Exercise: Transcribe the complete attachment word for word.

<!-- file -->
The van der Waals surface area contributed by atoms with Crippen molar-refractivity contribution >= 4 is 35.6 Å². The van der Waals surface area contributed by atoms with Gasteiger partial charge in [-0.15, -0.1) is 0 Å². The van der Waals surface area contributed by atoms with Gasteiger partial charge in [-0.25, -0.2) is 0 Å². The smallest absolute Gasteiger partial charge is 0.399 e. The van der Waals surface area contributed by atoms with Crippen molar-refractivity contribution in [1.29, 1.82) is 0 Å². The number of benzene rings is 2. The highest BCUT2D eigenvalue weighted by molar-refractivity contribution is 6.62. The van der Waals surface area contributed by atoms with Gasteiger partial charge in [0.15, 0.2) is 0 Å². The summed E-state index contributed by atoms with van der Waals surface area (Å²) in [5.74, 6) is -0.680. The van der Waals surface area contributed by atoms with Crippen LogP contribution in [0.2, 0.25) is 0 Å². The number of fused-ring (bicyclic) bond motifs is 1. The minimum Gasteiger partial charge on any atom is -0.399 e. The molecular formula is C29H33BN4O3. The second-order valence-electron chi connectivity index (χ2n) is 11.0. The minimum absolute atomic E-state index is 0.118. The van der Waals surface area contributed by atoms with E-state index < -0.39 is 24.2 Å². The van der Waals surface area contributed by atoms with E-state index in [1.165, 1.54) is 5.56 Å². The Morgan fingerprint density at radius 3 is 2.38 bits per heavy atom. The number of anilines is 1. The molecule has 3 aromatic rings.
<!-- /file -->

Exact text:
The van der Waals surface area contributed by atoms with Crippen molar-refractivity contribution >= 4 is 35.6 Å². The van der Waals surface area contributed by atoms with Gasteiger partial charge in [-0.15, -0.1) is 0 Å². The van der Waals surface area contributed by atoms with Gasteiger partial charge in [-0.25, -0.2) is 0 Å². The smallest absolute Gasteiger partial charge is 0.399 e. The van der Waals surface area contributed by atoms with Crippen molar-refractivity contribution in [1.29, 1.82) is 0 Å². The number of benzene rings is 2. The highest BCUT2D eigenvalue weighted by molar-refractivity contribution is 6.62. The van der Waals surface area contributed by atoms with Gasteiger partial charge in [0.15, 0.2) is 0 Å². The summed E-state index contributed by atoms with van der Waals surface area (Å²) in [5.74, 6) is -0.680. The van der Waals surface area contributed by atoms with Crippen LogP contribution in [0.2, 0.25) is 0 Å². The number of fused-ring (bicyclic) bond motifs is 1. The minimum Gasteiger partial charge on any atom is -0.399 e. The molecular formula is C29H33BN4O3. The second-order valence-electron chi connectivity index (χ2n) is 11.0. The minimum absolute atomic E-state index is 0.118. The van der Waals surface area contributed by atoms with E-state index < -0.39 is 24.2 Å². The van der Waals surface area contributed by atoms with E-state index in [1.165, 1.54) is 5.56 Å². The Morgan fingerprint density at radius 3 is 2.38 bits per heavy atom. The number of anilines is 1. The molecule has 3 aromatic rings.